Can Performance for Food Stuff
Can Performance for Food Stuff
Tinplate’s long and successful record as a packaging material is due to its consistent performance in preserving packaged goods so that they are intact and still in good condition when the container is opened. The favourable properties of tinplate are important in this connection, but just as important is the research and development work which goes into understanding the interactions which can take place between the container and its contents and into tailoring the properties of the packaging material so as to overcome possible corrosion problems. In order to understand the can/product system, it is useful first to look briefly at the canning process.
Canning of foodstuffs
The purpose of canning foodstuffs is to preserve the freshness of the product. Close co-operation is maintained between farms and canneries and the latter are usually situated in the principal farming areas. Once fruit or vegetables are picked, care is taken to see that the food is packed within a few hours whilst in the peak of condition. It is interesting to note that whereas “canned” foods are commonly contrasted with “fresh foods”, in fact the contents of the can are often hygienically and nutritionally superior to fresh foodstuffs which have been on display for a day or so at a retail outlet.
The principal foodstuffs, which are canned, comprise: fish, fruit, meat, milk products, pet foods, soups and vegetables. At the cannery the food is inspected, cleaned and graded; when necessary it is prepared by peeling, shelling, cutting up, etc. In some cases the food is given a short cook so that any initial shrinkage takes place before the can is filled. As will be seen later, the amount of air in the headspace must be kept as low as possible, to avoid corrosion problems and after filling, the can closure is seamed on. The vital step in the canning of foodstuffs is that of sterilisation. The filled and sealed cans are passed through a processing unit in which they reach the required temperature to kill bacteria which could be harmful to health, or cause spoilage of the contents. The contents are also cooked during this processing so that they require little or no further preparation. The slight vacuum in the can prior to this heating helps to avoid expansion of the container during processing and the cans are rapidly cooled after the heating stage.
In general, meat, fish and soups in cans may be stored for some years without any deterioration in quality. In the case of beverages, these are pasteurised by heating the can, and a sterilisation cooking process is not required.
The container/product system
Food products and beverages are all extremely complex systems, which can differ with respect to pH, buffering properties, content of corrosion inhibitors or accelerators, and consistency of product. Foodstuffs may be broadly classified into categories such as “highly corrosive”, “moderately corrosive”, “slightly corrosive”, “highly detinning” etc., on account of their typical behaviour. However, a number of variables may intervene to alter the pattern of behaviour. These factors include: biological variance in the natural product; trace residues from exterior influences such as heavy use of fertilizer, use of pesticides, feeding; processing effects, e.g. pre-treatment with sulphur dioxide; and specific filling conditions which influence the amount of oxygen in the headspace of the can.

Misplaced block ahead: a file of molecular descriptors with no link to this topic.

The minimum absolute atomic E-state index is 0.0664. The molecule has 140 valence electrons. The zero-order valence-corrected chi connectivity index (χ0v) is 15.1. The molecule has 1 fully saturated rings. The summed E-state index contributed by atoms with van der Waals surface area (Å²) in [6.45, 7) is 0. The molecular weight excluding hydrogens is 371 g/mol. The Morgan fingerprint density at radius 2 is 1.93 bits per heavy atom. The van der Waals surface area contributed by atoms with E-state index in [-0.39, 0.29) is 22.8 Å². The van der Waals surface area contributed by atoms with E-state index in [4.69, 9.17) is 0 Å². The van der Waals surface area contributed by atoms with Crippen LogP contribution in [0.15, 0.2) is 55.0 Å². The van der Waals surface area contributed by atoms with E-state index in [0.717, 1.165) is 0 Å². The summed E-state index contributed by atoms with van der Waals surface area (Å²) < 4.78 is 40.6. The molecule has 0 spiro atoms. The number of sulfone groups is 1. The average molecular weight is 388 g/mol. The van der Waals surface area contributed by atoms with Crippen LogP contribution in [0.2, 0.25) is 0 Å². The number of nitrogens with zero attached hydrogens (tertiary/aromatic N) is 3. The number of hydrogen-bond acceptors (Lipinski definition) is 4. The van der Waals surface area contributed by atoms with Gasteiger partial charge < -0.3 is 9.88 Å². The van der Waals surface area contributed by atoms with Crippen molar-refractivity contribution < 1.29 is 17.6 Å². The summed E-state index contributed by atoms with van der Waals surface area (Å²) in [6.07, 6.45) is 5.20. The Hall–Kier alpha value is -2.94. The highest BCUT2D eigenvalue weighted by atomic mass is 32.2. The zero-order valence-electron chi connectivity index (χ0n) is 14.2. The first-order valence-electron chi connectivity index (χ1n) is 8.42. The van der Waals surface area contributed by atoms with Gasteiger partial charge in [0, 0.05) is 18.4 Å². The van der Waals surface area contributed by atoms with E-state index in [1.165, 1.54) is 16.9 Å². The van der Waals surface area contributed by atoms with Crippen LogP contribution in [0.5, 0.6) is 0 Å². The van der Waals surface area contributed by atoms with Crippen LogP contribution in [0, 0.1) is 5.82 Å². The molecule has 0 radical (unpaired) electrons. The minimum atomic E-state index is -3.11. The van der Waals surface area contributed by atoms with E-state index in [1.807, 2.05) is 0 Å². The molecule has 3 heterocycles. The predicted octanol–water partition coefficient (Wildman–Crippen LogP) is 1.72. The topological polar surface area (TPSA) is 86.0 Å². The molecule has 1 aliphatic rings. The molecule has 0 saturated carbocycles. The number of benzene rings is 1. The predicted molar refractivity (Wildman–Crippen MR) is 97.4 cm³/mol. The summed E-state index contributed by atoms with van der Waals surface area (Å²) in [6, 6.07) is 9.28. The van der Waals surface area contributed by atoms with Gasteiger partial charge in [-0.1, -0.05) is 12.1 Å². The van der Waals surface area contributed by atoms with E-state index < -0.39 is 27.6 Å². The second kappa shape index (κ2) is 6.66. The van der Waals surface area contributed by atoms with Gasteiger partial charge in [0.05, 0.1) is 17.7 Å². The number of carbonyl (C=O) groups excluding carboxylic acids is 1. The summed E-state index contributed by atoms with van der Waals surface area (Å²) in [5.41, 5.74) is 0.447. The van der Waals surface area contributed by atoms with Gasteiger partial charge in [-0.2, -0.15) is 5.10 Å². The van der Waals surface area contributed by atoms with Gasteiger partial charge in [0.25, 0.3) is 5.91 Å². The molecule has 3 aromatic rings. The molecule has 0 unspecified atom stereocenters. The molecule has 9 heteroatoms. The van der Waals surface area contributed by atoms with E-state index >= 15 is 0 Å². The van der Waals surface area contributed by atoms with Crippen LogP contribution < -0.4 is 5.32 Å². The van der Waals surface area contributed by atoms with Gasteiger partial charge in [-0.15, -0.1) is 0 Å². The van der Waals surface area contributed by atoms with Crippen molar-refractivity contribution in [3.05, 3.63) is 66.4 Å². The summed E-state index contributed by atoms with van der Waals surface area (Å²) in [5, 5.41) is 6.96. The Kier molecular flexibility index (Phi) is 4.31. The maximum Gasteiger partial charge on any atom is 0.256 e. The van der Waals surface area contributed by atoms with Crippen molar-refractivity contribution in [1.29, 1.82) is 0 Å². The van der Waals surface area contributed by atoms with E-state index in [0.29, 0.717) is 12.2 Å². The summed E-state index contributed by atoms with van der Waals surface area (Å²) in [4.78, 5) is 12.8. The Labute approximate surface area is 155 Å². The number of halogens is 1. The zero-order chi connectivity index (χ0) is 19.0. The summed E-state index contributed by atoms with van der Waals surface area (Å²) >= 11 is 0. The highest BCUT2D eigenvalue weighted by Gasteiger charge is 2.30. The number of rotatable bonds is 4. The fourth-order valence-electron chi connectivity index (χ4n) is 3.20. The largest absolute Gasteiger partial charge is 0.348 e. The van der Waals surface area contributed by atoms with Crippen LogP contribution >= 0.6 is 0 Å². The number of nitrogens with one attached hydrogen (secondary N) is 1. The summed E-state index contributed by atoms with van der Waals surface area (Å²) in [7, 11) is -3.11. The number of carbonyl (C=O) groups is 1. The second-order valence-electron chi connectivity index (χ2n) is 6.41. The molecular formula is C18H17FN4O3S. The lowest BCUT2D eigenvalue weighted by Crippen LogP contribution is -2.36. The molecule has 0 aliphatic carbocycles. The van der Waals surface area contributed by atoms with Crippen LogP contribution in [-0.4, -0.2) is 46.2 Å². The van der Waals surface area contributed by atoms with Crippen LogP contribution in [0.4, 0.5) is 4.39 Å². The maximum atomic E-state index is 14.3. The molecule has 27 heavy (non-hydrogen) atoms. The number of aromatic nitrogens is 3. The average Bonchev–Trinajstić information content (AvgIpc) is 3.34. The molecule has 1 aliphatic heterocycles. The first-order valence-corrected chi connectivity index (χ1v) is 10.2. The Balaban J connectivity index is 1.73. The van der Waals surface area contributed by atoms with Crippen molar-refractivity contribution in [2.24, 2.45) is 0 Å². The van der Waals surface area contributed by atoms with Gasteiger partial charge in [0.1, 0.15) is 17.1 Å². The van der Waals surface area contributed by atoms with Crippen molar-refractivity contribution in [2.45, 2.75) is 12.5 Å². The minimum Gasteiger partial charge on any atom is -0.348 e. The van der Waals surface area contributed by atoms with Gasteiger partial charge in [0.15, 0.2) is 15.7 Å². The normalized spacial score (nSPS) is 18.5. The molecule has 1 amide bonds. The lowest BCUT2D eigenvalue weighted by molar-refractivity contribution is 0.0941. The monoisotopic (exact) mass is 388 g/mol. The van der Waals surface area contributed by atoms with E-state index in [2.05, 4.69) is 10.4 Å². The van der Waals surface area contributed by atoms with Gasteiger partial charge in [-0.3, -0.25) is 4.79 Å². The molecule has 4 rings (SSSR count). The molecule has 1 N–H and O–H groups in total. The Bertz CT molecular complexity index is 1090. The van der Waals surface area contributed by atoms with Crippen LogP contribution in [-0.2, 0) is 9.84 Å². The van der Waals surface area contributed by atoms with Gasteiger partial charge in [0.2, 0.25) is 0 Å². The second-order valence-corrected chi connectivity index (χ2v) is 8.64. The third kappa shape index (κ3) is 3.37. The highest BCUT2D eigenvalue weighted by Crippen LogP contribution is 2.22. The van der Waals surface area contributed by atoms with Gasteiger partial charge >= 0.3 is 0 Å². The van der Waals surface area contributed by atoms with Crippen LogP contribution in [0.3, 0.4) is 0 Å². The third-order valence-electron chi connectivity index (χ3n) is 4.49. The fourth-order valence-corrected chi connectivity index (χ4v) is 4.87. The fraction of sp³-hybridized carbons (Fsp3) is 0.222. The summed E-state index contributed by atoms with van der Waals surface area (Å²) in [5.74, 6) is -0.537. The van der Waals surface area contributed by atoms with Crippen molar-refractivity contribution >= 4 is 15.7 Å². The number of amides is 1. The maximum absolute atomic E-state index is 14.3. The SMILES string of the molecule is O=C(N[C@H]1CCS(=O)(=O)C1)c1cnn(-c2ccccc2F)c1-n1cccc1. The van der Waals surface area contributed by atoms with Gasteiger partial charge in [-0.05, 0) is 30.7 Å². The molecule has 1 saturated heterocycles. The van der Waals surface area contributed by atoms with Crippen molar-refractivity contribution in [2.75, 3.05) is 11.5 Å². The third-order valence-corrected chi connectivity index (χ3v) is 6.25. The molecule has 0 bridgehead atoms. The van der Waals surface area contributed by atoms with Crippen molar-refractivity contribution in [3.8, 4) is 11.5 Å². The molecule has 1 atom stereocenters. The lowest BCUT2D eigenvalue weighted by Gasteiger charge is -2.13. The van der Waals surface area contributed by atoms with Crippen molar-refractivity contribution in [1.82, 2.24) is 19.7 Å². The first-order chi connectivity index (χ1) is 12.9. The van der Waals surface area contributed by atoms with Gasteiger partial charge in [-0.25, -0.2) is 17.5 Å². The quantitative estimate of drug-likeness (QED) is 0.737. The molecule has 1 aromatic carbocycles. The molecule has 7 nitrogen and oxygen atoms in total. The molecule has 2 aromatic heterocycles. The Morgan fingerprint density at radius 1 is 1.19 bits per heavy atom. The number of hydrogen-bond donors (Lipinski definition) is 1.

Optimum can performance depends on controlling the electrochemical reactions, which tend to occur within the can/product system. Some effects, which may appear, are general type corrosion, which proceeds gradually and tends to spread laterally rather than penetrating metal at localised points. It can be controlled within acceptable quality limits by good canning, storage and distribution practices. Pitting type corrosion occurs at sharply localised areas and tends to perforate the metal with very little visible evidence and without noticeable effect on product appearance, although it may eventually result in leakage and
e corr- i bacteriological spoilage of the can contents. It can be avoided by proper matching of product and can material systems. To visualise the corrosion processes which may occur in a filled can, it is helpful to consider a simple model (Figure Left). In the case shown, when tin and iron electrodes are immersed in an electrolyte, each will develop an uncoupled potential, which (Schematic representation of electrochemical processes taking place in a tinplate can)
can be measured by suitable means. In connecting the two electrodes, electrons will flow through the circuit and polarisation will take place at the electrodes. At equilibrium the electron flow will constitute the corrosion current icorr. At the tin electrode tin will pass into solution slowly as ions and electrons will be released to electrolyte at the iron electrode resulting in evolution of molecular hydrogen. One would expect iron to be anodic to tin and in fact in solutions of mineral salts or in the atmosphere, this is the case. Fortunately, in the presence of many natural products and with limited oxygen supply in the food can, the reverse is the case. This is because the complexes which tin forms with carboxylic acids reduce the concentration of free tin ions to low levels, and the self-corrosion of tin in the absence of cathode depolarisers is very small, due to its high hydrogen overpotential.
Therefore, in unlacquered cans, when steel is exposed to the can contents (at pores or scratches), in the absence of oxygen, tin dissolves preferentially. In view of the relatively large area of tin compared to exposed iron, this tin dissolution occurs smoothly and slowly; the presence of dissolved tin also inhibits the cathodic reaction on exposed steel and the net effect is a long period of an almost steady corrosion rate lasting until substantial areas of steel are exposed and iron begins to pass into solution. Hydrogen evolved at a slow rate in the initial period of corrosion seems to pass into, or through, the steel but at the later, faster, stages of corrosion, considerable quantities of hydrogen are produced, which will eventually distort the shape of the can. Such “hydrogen swells” are considered unacceptable since they cannot be distinguished visually from those which would arise from bacterial activity in the can, and such damaged containers must be discarded. However, due to the protective action of the tin in a largely oxygen-free environment and since in many natural products tin complexes are formed which inhibit corrosion, hydrogen swells normally occur only after a longer period than the expected shelf life of the product at the point of sale.